Posted 13 January 2012
More and more young people are choosing to study the science of food production – according to a new report out this week.
The Higher Education Statistics Agency (HESA) revealed that Agriculture courses had seen the biggest increase in UK university enrolments over the last two years.
“Agriculture and related subjects” saw an 11 per cent surge in undergraduate students and two per cent rise in postgraduate students between 2008/10 and 2010/11, while subjects including education, languages and architecture saw declines in student numbers of up to six per cent.
The surge is evident at Harper Adams University College, the UK’s largest provider of specialist degree courses for the agri-food sector, where the agriculture intake in October 2011 reached its highest ever level, 176 students, up 21 per cent on the previous year, and 60 per cent when compared to the intake five years ago, in 2006, when 110 students started agriculture programmes.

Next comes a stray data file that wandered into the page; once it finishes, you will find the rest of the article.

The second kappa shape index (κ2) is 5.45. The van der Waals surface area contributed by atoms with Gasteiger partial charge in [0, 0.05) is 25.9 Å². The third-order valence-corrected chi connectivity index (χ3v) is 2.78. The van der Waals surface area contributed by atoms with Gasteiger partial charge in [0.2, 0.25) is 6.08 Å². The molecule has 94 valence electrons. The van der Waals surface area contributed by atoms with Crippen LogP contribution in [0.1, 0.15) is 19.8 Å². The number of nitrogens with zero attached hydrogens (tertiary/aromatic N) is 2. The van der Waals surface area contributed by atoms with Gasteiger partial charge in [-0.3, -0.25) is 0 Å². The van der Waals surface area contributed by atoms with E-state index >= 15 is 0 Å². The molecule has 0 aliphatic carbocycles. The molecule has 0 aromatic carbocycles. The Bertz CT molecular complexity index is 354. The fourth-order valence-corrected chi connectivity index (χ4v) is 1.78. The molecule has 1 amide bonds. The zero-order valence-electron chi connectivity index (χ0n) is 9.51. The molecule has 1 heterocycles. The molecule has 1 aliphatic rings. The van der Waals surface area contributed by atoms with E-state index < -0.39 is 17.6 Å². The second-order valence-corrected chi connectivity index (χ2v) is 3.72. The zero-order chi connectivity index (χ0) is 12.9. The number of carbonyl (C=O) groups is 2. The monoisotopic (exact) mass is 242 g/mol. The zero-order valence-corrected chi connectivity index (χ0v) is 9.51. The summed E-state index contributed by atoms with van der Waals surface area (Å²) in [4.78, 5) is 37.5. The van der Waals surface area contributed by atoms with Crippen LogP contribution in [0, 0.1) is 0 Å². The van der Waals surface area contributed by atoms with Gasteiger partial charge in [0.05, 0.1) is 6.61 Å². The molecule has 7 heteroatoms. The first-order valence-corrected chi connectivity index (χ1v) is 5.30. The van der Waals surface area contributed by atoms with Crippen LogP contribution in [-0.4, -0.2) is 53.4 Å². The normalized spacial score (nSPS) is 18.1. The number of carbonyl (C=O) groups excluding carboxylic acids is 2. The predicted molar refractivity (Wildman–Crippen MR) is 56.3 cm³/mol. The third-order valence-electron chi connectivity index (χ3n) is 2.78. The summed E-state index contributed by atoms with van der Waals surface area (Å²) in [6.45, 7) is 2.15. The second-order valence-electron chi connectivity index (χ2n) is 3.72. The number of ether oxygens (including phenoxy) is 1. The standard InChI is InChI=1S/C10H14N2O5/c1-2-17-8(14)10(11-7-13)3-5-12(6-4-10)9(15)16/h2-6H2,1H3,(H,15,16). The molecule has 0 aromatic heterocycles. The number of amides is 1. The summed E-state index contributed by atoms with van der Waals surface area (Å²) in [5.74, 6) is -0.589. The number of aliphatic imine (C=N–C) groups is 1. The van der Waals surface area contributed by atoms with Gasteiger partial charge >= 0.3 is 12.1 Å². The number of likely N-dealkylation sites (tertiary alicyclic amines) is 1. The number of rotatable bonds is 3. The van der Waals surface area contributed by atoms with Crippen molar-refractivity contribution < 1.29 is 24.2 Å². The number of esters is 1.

And the University College has reason to believe that the trend will continue, with applications for 2012 entry to agriculture, food and animals courses already ahead of those made for 2011.
Overall enrolment figures reveal that agriculture courses are drawing a larger share from a static number of overall students.
The HESA report states: “The total number of degree-level enrolments at UK universities and other higher education institutions stood at 2,501,295 in 2010/11, showing no percentage increase from 2009/10. Postgraduate enrolments increased by 2% between 2009/10 and 2010/11 while undergraduate enrolments showed a slight decrease between 2009/10 and 2010/11.”
For the full report and tables, see www.hesa.ac.uk